Tuesday, June 23, 2009

Crisis: Economics and Domestic Violence

The Allstate Foundation just released a national poll that found Americans link the term "economic abuse" to negative Wall Street forecasts or irresponsible spending, rather than domestic violence. The aim of the poll was to underscore the need for education around economic abuse and foster a greater understanding of the challenges facing domestic violence survivors.

The Allstate Foundation 2009 National Poll, "Crisis: Economics and Domestic Violence," serves as a resource in our efforts to help assist survivors and combat domestic violence. The full survey findings are available at www.ClickToEmpower.org.

Additional key poll findings include:

  • More than three-quarters of Americans (76 percent) believe the poor economy has made it more difficult for victims of domestic violence, and two-thirds (66 percent) believe it has caused an increase in domestic violence.
  • 44 percent say the most difficult barrier to leaving an abusive relationship is financial security.
  • Almost 60 percent of Americans don't see a connection between harassing a partner at work and economic abuse, even if it may cost the victim their job and ultimately limiting income.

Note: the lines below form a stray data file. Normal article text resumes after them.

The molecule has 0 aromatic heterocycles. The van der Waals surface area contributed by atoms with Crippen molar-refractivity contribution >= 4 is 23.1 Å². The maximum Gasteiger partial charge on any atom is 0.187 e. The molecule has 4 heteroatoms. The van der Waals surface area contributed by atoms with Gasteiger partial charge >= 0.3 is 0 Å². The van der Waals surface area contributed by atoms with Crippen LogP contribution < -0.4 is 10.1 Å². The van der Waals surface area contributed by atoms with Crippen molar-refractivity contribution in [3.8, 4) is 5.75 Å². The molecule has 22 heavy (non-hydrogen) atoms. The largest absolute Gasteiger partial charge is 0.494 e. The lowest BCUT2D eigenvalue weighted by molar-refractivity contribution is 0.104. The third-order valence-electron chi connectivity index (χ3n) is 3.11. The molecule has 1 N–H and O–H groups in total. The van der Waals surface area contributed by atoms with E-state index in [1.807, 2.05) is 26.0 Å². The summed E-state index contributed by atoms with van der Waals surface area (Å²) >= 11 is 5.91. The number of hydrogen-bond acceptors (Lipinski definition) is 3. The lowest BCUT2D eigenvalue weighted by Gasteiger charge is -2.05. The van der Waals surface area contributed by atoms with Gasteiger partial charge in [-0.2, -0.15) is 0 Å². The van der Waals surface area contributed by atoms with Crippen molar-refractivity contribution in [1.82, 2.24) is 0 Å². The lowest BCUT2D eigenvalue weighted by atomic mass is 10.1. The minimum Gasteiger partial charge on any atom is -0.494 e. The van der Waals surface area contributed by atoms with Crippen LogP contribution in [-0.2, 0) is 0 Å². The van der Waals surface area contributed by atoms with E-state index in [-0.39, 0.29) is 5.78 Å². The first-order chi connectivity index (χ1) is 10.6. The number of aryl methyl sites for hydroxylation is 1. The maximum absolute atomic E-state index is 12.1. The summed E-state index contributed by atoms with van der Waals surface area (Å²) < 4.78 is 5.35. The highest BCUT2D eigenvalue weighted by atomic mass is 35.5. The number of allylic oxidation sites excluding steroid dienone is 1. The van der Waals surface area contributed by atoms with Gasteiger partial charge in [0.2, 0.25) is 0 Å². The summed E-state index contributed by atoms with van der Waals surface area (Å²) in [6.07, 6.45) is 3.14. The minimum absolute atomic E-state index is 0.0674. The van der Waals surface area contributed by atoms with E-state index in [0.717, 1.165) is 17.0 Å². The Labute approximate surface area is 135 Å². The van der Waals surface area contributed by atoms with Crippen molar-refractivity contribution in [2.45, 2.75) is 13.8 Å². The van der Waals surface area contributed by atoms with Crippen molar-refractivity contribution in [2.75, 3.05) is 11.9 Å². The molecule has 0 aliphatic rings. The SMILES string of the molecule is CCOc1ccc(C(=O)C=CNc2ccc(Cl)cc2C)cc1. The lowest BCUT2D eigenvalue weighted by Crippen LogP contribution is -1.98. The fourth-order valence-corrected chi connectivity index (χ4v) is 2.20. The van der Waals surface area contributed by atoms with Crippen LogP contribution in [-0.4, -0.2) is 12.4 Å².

While the poll's statistics are disheartening, The Allstate Foundation is working on helping those directly impacted by economic abuse. The Allstate Foundation, in partnership with the National Network to End Domestic Violence, recently launched a redesigned Economic Empowerment Curriculum.

The curriculum includes financial tools and information designed to enable survivors of domestic abuse to fully understand their financial circumstances, as well as engage in short-term and long-term planning (e.g., budgeting tools, step-by-step planners, tips, etc.) to accomplish their personal goals. The curriculum is available by request on ClickToEmpower.org, and will soon be available for electronic download along with e-learning modules.

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